Linguistic Emergency Declared in Alaska

What Happened?

A state of emergency was called this week by Alaskan governor Bill Walker in regard to the Alaska Native languages. Earlier this year in April, the Senate of Alaska voted unanimously vote for the declaration of a “linguistic emergency.” The usage of the word “emergency” was hotly debated by committee members but was eventually included after objections and protests by many native groups. The resolution is aimed at preserving the 20 native languages of Alaska. Only 5.2 percent of the Alaskan population are native speakers of one of the Alaska Native Languages, and at least 16 of the 20 are spoken by less than 30% of the native population.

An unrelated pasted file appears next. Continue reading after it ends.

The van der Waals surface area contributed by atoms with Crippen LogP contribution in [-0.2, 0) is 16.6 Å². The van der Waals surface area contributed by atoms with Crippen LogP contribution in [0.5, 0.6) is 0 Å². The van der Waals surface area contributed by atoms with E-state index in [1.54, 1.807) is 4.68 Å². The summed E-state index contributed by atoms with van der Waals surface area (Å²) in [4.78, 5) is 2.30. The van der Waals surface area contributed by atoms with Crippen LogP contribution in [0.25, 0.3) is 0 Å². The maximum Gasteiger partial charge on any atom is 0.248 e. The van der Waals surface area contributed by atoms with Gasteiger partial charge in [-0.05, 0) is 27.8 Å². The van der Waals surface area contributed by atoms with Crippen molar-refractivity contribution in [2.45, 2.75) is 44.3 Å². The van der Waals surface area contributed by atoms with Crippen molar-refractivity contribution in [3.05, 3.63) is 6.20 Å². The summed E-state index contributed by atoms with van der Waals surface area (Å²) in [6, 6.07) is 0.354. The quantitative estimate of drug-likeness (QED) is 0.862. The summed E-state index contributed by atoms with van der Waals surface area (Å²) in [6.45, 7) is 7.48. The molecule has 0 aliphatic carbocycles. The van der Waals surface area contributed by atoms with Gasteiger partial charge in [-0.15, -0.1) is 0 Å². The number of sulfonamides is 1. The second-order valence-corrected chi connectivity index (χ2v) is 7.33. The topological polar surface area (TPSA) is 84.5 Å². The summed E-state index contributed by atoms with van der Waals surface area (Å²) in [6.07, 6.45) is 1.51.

What Did the Resolution Contain?

The resolution, which was sponsored by Ketchikan’s independent state representative, Dan Ortiz, is aimed at the preservation of the fast-dying native languages of Alaska. The state representative proposed the resolution upon the recommendation of the Alaska Native Language Preservation and Advisory Council which argued that a preservation of the languages also preserves the culture of Alaska.

Way Forward

The resolution was received well by organizations such as the Central Council of the Tlingit and Haida Indian Tribes of Alaska. At that time, the bill pushed for the governor to authorize it for the good of the culture of Alaska. The order, signed this week, directs the state education commissioner to come up with ways of preserving all the 20 Alaska Native languages through promotion of these languages in schools and the media.

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